Innovation: Education

Tailoring the Emergent Project approach for middle school

Emergent Project approach works wonders in middle school

emergent project approachAn unexpected highlight of my days at the 2015 AMLE Conference in Columbus, Ohio was hearing from young Ohio teacher Noah Waspe. He and his advisors, Sue Griebling and Patti Bills at Northern Kentucky University presented their preliminary research findings about the use of a project approach investigation in his sixth grade classroom.

What is the Emergent Project Approach?

Waspe and Griebling shared the two year development of a emergent project approach in a middle school classroom. Their model is based on the three-phased project approach of Katz and Chard (1989).  This project approach is typically implemented in early childhood education settings, but Waspe and Griebling made some accommodations for it to work in the middle grades.

Here’s what it looks like for early childhood learners.

Adjusting the Approach for middle school

Griebling and Waspe adjusted the early childhood approach to suit adolescent learners.

  • Phase I: Emerging Ideas from Authentic Inquiry
  • Phase II: The Investigation
  • Phase III: Preparing Final Artifacts

You can see how the approach is easily suitable to the developmental needs of young adolescents. Curriculum in this approach is challenging, exploratory, integrative, and relevant.

These sixth graders explored a range of topics, all stemming from field sites for the students to visit in their Ohio town. One student, Kevin, was particularly taken with a trip to the old county jail. When he returned, Kevin immediately became fascinated with folks who may have inhabited a cell in this jail — so he decided to research the history of crime in Lebanon, Ohio.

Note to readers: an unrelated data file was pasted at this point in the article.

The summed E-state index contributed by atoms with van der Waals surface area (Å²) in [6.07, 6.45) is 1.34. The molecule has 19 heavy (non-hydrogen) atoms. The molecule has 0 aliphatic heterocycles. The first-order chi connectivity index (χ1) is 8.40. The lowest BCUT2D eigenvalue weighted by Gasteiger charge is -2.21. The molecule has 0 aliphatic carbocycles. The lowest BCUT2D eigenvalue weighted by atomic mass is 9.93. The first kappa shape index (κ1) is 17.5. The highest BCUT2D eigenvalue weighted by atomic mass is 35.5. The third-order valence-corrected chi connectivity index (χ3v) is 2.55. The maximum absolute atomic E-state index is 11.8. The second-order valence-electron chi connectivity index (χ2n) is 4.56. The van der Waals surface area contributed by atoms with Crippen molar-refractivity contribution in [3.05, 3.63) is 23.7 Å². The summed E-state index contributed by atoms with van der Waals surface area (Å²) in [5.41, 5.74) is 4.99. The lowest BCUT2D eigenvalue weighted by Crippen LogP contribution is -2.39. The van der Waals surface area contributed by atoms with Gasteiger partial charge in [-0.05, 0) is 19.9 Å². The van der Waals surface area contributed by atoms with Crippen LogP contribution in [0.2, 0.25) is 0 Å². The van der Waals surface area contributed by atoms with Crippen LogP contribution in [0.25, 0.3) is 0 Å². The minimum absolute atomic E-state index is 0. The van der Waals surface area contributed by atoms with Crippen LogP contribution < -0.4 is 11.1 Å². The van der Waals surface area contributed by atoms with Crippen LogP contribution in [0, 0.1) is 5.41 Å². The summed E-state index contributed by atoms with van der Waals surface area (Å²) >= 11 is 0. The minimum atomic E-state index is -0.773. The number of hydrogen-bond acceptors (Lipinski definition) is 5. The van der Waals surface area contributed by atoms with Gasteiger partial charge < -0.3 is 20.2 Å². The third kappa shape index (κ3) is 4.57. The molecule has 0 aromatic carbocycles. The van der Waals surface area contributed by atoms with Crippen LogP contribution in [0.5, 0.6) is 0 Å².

It wasn’t easy to research. Kevin began to move on to the history of crime in Ohio.  In this topic, he became interested in the Ohio Penitentiary — especially in the 1930 fire. Eventually, after nearly giving up the local part of his inquiry, Kevin and his teacher discovered one of the most important resources to any project or investigations: a field expert.
Kevin developed many skills during this investigation process. He conducted standard web research, but also interviewed a town historian and researched an online historical archive. After writing a paper about the investigative experience, the students and teacher started to speculate about how to publish their research.
Kevin and others became excited to create dioramas which would most closely resemble some of the recreations one might see in a museum. Interestingly, when it came time to create the diorama, Kevin became interested in doing a bit more research to help him flesh out the presentation.
In the end, Kevin learned about a local murder case, a historical state penitentiary, the importance of using a field expert interview when researching…and so much more. His research, writing and design culminated in the project “Crime and Punishment in Ohio”.

Both this process and this product is impressive. The teacher had a critical role in the success;  Waspe took the initiative to meet his students’ needs, he engaged in ongoing assessment of his own methods, and he was motivated to expand his own professional knowledge. All very essential habits of effective teaching.

As he talked about his experimentation with the emergent project approach, it struck me how closely this matched our ideals in Vermont around personalized learning. The Emergent Project Approach could fit nicely into our personalized landscape.

How could you use the Emergent Project Approach with your students?

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